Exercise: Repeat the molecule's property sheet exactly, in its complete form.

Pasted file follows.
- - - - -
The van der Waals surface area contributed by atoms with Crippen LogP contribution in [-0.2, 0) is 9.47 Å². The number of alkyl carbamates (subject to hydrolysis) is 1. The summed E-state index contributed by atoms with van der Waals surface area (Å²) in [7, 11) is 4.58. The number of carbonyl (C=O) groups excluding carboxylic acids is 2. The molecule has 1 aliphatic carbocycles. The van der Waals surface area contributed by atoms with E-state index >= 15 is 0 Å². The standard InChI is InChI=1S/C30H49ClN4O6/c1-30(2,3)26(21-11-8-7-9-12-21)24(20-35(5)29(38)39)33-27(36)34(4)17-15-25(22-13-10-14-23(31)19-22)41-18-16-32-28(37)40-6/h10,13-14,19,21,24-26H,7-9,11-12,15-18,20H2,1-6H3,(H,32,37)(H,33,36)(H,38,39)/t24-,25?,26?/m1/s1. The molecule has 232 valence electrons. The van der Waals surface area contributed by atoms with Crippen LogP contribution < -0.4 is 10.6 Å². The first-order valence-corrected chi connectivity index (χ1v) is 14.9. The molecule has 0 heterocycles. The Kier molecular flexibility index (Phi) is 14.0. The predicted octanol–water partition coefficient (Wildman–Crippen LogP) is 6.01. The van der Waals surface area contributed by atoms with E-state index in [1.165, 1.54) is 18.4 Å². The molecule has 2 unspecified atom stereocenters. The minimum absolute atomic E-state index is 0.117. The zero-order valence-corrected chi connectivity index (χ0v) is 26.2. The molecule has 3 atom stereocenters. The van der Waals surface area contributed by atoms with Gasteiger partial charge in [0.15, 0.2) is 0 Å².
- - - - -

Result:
The van der Waals surface area contributed by atoms with Crippen LogP contribution in [-0.2, 0) is 9.47 Å². The number of alkyl carbamates (subject to hydrolysis) is 1. The summed E-state index contributed by atoms with van der Waals surface area (Å²) in [7, 11) is 4.58. The number of carbonyl (C=O) groups excluding carboxylic acids is 2. The molecule has 1 aliphatic carbocycles. The van der Waals surface area contributed by atoms with E-state index >= 15 is 0 Å². The standard InChI is InChI=1S/C30H49ClN4O6/c1-30(2,3)26(21-11-8-7-9-12-21)24(20-35(5)29(38)39)33-27(36)34(4)17-15-25(22-13-10-14-23(31)19-22)41-18-16-32-28(37)40-6/h10,13-14,19,21,24-26H,7-9,11-12,15-18,20H2,1-6H3,(H,32,37)(H,33,36)(H,38,39)/t24-,25?,26?/m1/s1. The molecule has 232 valence electrons. The van der Waals surface area contributed by atoms with Crippen LogP contribution < -0.4 is 10.6 Å². The first-order valence-corrected chi connectivity index (χ1v) is 14.9. The molecule has 0 heterocycles. The Kier molecular flexibility index (Phi) is 14.0. The predicted octanol–water partition coefficient (Wildman–Crippen LogP) is 6.01. The van der Waals surface area contributed by atoms with E-state index in [1.165, 1.54) is 18.4 Å². The molecule has 2 unspecified atom stereocenters. The minimum absolute atomic E-state index is 0.117. The zero-order valence-corrected chi connectivity index (χ0v) is 26.2. The molecule has 3 atom stereocenters. The van der Waals surface area contributed by atoms with Gasteiger partial charge in [0.15, 0.2) is 0 Å².